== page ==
Modern guitar strings are constructed of metal, polymers, or animal or plant product materials. Instruments utilizing “steel” strings may have strings made of alloys incorporating steel, nickel or phosphor bronze. Bass strings for both instruments are wound rather than monofilament.
Body (acoustic guitar)
In acoustic guitars, string vibration is transmitted through the bridge and saddle to the body via sound board. The sound board is typically made of tone woods such as spruce or cedar. Timbers for tone woods are chosen for both strength and ability to transfer mechanical energy from the strings to the air within the guitar body. Sound is further shaped by the characteristics of the guitar body’s resonant cavity.
In electric guitars, transducers known as pickups convert string vibration to an electric signal, which in turn is amplified and fed to speakers, which vibrate the air to produce the sounds we hear. Nevertheless, the body of the electric guitar still performs a role in shaping the resultant tonal signature.
In an acoustic instrument, the body of the guitar is a major determinant of the overall sound quality. The guitar top, or soundboard, is a finely crafted and engineered element made of tonewoods such as spruce and red cedar. This thin piece of wood, often only 2 or 3 mm thick, is strengthened by differing types of internal bracing. Many luthiers consider the top the dominant factor in determining the sound quality. The majority of the instrument’s sound is heard through the vibration of the guitar top as the energy of the vibrating strings is transferred to it.
Body size, shape and style has changed over time. 19th century guitars, now known as salon guitars, were smaller than modern instruments. Differing patterns of internal bracing have been used over time by luthiers. Torres, Hauser, Ramirez, Fleta, and C.F. Martin were among the most influential designers of their time. Bracing not only strengthens the top against potential collapse due to the stress exerted by the tensioned strings, but also affects the resonance characteristics of the top. The back and sides are made out of a variety of timbers such as mahogany, Indian rosewood and highly regarded Brazilian rosewood (Dalbergia nigra). Each one is primarily chosen for their aesthetic effect and can be decorated with inlays and purfling.
The body of an acoustic guitar has a sound hole through which sound projects. The sound hole is usually a round hole in the top of the guitar under the strings. Air inside the body vibrates as the guitar top and body is vibrated by the strings, and the response of the air cavity at different frequencies is characterized, like the rest of the guitar body, by a number of resonance modes at which it responds more strongly.
Instruments with larger areas for the guitar top were introduced by Martin in an attempt to create louder volume levels. The popularity of the larger “dreadnought” body size amongst acoustic performers is related to the greater sound volume produced.
Body (electric guitar)
Most electric guitar bodies are made of wood, and include a plastic pick guard. Boards wide enough to use as a solid body are very expensive due to the worldwide depletion of hardwood stock since the 1970s, so the wood is rarely one solid piece. Most bodies are made of two pieces of wood with some of them including a seam running down the center line of the body. The most common woods used for electric guitar body construction include maple, basswood, ash, poplar, alder, and mahogany. Many bodies consist of good sounding but inexpensive woods, like ash, with a “top,” or thin layer of another, more attractive wood (such as maple with a natural “flame” pattern) glued to the top of the basic wood. Guitars constructed like this are often called “flame tops.” The body is usually carved or routed to accept the other elements, such as the bridge, pickup, neck, and other electronic components. Most electrics have a polyurethane or nitrocellulose lacquer finish. Other alternative materials to wood, are used in guitar body construction. Some of these include carbon composites, plastic material (such as polycarbonate), and aluminum alloys.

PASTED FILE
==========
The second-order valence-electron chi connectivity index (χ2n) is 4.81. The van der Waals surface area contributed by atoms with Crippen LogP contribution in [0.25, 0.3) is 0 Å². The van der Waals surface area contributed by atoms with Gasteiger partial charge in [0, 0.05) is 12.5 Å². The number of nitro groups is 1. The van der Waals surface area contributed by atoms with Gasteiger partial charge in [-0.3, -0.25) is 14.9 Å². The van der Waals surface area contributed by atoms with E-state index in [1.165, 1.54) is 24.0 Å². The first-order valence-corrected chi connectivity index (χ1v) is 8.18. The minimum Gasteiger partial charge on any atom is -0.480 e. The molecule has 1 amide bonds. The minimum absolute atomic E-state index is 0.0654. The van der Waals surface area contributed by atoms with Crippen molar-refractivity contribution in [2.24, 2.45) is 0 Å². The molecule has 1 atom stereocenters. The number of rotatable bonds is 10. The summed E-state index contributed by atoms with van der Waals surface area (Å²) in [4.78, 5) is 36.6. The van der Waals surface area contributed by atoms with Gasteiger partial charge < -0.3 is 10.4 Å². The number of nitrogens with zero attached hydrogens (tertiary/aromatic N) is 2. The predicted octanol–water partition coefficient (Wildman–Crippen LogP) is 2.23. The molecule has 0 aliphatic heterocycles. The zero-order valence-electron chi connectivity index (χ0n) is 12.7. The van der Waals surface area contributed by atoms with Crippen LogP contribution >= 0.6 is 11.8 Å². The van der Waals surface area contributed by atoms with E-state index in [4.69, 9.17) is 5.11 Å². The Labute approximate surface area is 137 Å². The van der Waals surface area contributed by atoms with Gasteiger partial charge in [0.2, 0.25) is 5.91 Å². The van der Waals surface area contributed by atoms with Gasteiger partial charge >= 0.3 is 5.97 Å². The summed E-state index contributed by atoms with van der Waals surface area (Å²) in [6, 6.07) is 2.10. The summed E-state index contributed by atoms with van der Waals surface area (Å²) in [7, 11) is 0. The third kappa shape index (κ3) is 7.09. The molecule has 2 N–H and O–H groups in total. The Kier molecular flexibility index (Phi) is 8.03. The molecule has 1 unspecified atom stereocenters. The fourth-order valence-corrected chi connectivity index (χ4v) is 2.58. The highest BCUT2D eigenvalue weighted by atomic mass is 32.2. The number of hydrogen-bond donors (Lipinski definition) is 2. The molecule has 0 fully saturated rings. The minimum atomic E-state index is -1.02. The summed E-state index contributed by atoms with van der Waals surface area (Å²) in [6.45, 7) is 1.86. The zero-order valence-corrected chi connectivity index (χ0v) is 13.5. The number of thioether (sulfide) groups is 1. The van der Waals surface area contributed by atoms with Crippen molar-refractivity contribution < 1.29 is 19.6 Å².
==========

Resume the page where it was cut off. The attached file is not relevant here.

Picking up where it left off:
Pickups are transducers attached to a guitar that detect (or “pick up”) string vibrations and convert the mechanical energy of the string into electrical energy. The resultant electrical signal can then be electronically amplified. The most common type of pickup is electromagnetic in design. These contain magnets that are tightly wrapped in a coil, or coils, of copper wire. Such pickups are usually placed right underneath the guitar strings. Electromagnetic pickups work on the same principles and in a similar manner to an electrical generator. The vibration of the strings creates a small voltage in the coils surrounding the magnets. This signal voltage is carried to a guitar amplifier that drives a loudspeaker.
Traditional electromagnetic pickups are either single-coil or double-coil. Single-coil pickups are susceptible to noise induced from electric fields, usually mains-frequency (60 or 50 hertz) hum. The introduction of the double-coil humbucker in the mid-1950s did away with this problem through the use of two coils, one of which is wired in a reverse polarity orientation.